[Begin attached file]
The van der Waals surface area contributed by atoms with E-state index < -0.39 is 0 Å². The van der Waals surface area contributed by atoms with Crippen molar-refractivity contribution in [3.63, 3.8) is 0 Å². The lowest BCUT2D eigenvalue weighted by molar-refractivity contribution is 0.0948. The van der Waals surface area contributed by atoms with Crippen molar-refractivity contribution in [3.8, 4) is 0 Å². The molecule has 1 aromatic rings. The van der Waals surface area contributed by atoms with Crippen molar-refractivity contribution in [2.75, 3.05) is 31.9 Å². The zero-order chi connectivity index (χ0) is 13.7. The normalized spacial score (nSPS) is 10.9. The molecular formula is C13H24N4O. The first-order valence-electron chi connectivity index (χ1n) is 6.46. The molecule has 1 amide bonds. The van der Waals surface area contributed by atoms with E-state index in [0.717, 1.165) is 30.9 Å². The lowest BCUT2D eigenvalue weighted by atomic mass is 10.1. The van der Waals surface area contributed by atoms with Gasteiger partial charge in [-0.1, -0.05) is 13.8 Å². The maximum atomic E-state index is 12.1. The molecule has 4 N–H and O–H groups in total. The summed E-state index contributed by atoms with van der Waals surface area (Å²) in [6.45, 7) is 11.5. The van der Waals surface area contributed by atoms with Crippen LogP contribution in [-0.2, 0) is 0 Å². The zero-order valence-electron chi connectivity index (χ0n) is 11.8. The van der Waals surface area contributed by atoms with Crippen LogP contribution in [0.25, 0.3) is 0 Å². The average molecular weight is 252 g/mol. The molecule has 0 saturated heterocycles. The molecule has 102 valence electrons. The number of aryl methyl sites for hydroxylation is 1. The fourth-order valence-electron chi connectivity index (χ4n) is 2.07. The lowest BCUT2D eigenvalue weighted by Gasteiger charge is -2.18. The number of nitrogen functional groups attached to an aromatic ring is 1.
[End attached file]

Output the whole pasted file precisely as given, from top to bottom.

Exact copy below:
The van der Waals surface area contributed by atoms with E-state index < -0.39 is 0 Å². The van der Waals surface area contributed by atoms with Crippen molar-refractivity contribution in [3.63, 3.8) is 0 Å². The lowest BCUT2D eigenvalue weighted by molar-refractivity contribution is 0.0948. The van der Waals surface area contributed by atoms with Crippen molar-refractivity contribution in [3.8, 4) is 0 Å². The molecule has 1 aromatic rings. The van der Waals surface area contributed by atoms with Crippen molar-refractivity contribution in [2.75, 3.05) is 31.9 Å². The zero-order chi connectivity index (χ0) is 13.7. The normalized spacial score (nSPS) is 10.9. The molecular formula is C13H24N4O. The first-order valence-electron chi connectivity index (χ1n) is 6.46. The molecule has 1 amide bonds. The van der Waals surface area contributed by atoms with E-state index in [0.717, 1.165) is 30.9 Å². The lowest BCUT2D eigenvalue weighted by atomic mass is 10.1. The van der Waals surface area contributed by atoms with Gasteiger partial charge in [-0.1, -0.05) is 13.8 Å². The maximum atomic E-state index is 12.1. The molecule has 4 N–H and O–H groups in total. The summed E-state index contributed by atoms with van der Waals surface area (Å²) in [6.45, 7) is 11.5. The van der Waals surface area contributed by atoms with Crippen LogP contribution in [-0.2, 0) is 0 Å². The zero-order valence-electron chi connectivity index (χ0n) is 11.8. The van der Waals surface area contributed by atoms with Crippen LogP contribution in [0.25, 0.3) is 0 Å². The average molecular weight is 252 g/mol. The molecule has 0 saturated heterocycles. The molecule has 102 valence electrons. The number of aryl methyl sites for hydroxylation is 1. The fourth-order valence-electron chi connectivity index (χ4n) is 2.07. The lowest BCUT2D eigenvalue weighted by Gasteiger charge is -2.18. The number of nitrogen functional groups attached to an aromatic ring is 1.